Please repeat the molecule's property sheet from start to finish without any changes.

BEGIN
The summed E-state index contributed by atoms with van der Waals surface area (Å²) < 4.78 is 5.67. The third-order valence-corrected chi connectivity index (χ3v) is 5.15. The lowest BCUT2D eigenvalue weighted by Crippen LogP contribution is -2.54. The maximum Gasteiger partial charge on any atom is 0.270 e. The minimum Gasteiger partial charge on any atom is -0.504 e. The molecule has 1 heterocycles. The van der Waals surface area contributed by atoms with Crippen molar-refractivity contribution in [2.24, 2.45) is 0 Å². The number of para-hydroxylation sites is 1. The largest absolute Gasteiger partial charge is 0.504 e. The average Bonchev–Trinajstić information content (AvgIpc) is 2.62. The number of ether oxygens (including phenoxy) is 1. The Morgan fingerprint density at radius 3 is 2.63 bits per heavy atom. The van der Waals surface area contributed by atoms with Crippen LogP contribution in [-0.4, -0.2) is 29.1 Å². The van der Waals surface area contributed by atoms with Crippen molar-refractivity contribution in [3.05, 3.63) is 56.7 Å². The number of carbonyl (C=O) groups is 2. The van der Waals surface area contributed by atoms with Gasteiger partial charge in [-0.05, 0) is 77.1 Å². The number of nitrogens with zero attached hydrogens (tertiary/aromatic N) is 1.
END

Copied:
The summed E-state index contributed by atoms with van der Waals surface area (Å²) < 4.78 is 5.67. The third-order valence-corrected chi connectivity index (χ3v) is 5.15. The lowest BCUT2D eigenvalue weighted by Crippen LogP contribution is -2.54. The maximum Gasteiger partial charge on any atom is 0.270 e. The minimum Gasteiger partial charge on any atom is -0.504 e. The molecule has 1 heterocycles. The van der Waals surface area contributed by atoms with Crippen molar-refractivity contribution in [2.24, 2.45) is 0 Å². The number of para-hydroxylation sites is 1. The largest absolute Gasteiger partial charge is 0.504 e. The average Bonchev–Trinajstić information content (AvgIpc) is 2.62. The number of ether oxygens (including phenoxy) is 1. The Morgan fingerprint density at radius 3 is 2.63 bits per heavy atom. The van der Waals surface area contributed by atoms with Crippen LogP contribution in [-0.4, -0.2) is 29.1 Å². The van der Waals surface area contributed by atoms with Crippen molar-refractivity contribution in [3.05, 3.63) is 56.7 Å². The number of carbonyl (C=O) groups is 2. The van der Waals surface area contributed by atoms with Gasteiger partial charge in [-0.05, 0) is 77.1 Å². The number of nitrogens with zero attached hydrogens (tertiary/aromatic N) is 1.